Discrimination in the labor market has historically been associated with gender, race, ethnicity, and age. This article introduces another basis of discrimination—international experience—which may exist in developing countries because of a colonial mindset. The research is an exploratory study, based on an analysis of in‐depth semistructured interviews with 8 HR managers, 19 employees with international experience, and 24 employees without international experience (N = 51) working in the oil and gas and telecom sectors of Pakistan. Results indicate some initial evidence of a bias, and hence discrimination during recruitment for entry‐level positions. Findings also indicate that international experience may contribute to enhanced employment opportunities, career progress, and higher compensation at senior‐level leadership positions, leaving those without such experience at a disadvantage. While in some cases international experience may be a genuine occupational requirement (GOR), further research is needed to identify whether this is in fact a GOR for senior level positions in all types of organizations or indirect discrimination under the guise of GOR. Recommendations for HR managers and organizational leaders are also set out, which can be applied in practice to foster equality of opportunity in the workplace. © 2017 Wiley Periodicals, Inc.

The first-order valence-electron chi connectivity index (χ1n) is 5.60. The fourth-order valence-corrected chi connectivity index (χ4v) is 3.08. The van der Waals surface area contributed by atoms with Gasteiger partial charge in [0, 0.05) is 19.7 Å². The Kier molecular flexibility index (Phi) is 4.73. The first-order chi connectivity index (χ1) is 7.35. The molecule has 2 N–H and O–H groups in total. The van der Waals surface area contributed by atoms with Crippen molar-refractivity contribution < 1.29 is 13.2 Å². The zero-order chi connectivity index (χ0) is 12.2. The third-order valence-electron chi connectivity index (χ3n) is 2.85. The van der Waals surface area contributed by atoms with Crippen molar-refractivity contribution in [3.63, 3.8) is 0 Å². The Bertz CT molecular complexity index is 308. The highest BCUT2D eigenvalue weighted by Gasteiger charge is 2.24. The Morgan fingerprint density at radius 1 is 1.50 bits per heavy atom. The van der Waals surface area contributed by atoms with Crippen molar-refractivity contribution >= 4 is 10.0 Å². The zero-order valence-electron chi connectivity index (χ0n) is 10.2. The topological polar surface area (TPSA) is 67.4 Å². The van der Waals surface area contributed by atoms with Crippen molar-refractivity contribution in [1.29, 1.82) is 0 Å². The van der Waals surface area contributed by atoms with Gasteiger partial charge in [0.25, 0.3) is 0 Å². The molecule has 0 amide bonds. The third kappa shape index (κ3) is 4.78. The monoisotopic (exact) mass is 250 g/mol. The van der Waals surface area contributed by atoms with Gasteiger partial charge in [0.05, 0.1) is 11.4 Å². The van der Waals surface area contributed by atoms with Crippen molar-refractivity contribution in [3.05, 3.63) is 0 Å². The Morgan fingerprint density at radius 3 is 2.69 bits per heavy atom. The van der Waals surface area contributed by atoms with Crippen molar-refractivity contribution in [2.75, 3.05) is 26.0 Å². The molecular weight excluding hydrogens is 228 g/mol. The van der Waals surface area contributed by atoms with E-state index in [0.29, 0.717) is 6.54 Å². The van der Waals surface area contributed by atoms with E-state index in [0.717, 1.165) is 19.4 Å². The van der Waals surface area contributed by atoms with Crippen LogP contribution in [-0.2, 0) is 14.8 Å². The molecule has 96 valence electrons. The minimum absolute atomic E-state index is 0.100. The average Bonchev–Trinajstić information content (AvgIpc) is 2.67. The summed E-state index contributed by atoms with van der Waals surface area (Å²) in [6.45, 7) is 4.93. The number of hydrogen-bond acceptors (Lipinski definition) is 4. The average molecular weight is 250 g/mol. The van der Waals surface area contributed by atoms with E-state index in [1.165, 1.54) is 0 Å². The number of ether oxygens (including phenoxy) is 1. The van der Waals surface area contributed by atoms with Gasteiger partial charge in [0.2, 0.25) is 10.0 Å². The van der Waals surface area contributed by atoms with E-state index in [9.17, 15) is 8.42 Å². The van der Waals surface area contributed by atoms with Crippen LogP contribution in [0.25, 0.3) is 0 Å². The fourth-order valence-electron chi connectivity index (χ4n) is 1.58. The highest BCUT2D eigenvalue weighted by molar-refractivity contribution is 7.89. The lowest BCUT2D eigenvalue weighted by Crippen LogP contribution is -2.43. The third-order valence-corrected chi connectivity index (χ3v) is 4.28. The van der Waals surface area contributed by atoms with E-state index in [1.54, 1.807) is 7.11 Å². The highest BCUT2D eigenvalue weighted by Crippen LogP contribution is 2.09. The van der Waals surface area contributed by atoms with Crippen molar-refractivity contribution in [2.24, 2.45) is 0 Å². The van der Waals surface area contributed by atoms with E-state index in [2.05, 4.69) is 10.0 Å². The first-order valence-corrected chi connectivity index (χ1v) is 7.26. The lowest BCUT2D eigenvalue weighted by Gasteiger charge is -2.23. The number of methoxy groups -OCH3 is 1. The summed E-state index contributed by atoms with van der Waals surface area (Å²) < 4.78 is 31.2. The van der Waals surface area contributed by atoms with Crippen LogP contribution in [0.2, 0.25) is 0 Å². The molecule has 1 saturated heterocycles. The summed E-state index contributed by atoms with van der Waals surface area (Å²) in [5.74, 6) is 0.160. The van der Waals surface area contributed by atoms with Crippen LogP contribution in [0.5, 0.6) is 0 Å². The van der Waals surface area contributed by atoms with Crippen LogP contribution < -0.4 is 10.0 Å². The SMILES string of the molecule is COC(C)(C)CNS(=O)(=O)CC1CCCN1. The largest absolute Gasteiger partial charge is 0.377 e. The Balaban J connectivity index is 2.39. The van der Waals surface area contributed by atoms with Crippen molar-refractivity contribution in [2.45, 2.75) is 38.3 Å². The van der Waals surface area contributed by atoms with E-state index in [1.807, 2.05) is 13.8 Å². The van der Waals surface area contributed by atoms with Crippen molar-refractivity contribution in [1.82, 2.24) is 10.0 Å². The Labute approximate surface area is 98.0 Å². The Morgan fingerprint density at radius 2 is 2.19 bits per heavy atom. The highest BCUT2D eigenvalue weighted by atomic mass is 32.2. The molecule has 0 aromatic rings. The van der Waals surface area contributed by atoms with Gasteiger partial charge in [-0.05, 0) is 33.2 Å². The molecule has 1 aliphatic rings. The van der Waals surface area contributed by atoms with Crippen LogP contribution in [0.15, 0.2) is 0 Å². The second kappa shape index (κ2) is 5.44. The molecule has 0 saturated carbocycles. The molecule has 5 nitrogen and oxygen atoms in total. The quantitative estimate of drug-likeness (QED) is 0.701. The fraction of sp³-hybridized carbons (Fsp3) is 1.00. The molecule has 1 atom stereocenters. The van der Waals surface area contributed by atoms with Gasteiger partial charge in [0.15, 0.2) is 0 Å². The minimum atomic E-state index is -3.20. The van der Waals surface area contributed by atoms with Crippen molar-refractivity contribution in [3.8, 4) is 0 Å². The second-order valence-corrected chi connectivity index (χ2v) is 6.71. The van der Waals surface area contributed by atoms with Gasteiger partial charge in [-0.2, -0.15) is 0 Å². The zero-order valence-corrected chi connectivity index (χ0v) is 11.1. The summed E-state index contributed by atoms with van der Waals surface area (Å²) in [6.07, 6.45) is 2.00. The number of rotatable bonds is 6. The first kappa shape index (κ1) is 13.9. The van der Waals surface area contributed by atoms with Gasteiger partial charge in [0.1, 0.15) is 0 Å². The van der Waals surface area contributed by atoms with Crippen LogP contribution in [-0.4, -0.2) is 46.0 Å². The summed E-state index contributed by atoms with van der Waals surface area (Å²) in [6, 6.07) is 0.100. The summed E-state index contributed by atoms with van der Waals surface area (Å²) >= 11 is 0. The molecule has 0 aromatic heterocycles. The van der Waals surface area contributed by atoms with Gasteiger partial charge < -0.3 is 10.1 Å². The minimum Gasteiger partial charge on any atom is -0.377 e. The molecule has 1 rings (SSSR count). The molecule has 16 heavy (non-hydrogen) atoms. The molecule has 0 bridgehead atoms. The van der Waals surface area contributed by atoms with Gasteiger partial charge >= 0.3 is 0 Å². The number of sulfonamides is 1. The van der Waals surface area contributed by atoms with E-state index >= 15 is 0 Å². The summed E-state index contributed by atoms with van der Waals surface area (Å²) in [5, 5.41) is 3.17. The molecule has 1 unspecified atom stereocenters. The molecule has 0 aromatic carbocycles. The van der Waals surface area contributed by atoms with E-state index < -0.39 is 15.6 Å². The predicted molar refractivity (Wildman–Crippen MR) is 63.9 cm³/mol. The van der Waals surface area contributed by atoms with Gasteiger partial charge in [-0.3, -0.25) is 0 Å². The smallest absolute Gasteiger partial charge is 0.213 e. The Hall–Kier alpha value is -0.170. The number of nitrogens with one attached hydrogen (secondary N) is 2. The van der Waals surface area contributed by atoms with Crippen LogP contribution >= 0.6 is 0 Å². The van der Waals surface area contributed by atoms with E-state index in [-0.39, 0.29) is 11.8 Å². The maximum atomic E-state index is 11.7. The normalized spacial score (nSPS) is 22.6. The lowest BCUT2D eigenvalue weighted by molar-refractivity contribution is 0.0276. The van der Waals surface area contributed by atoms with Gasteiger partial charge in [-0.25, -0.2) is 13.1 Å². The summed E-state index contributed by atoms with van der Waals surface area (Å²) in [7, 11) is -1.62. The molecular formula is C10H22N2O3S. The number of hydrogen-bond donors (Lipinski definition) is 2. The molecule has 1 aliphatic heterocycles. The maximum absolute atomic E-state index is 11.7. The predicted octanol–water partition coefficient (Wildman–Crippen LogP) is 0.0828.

Human Resource Management – Wiley
Published: Jan 1, 2018
Keywords: ; ; ; ; ;
It’s your single place to instantly
discover and read the research
that matters to you.
Enjoy affordable access to
over 12 million articles from more than
10,000 peer-reviewed journals.
All for just $49/month
It’s easy to organize your research with our built-in tools.
All the latest content is available, no embargo periods.
“Whoa! It’s like Spotify but for academic articles.”@Phil_Robichaud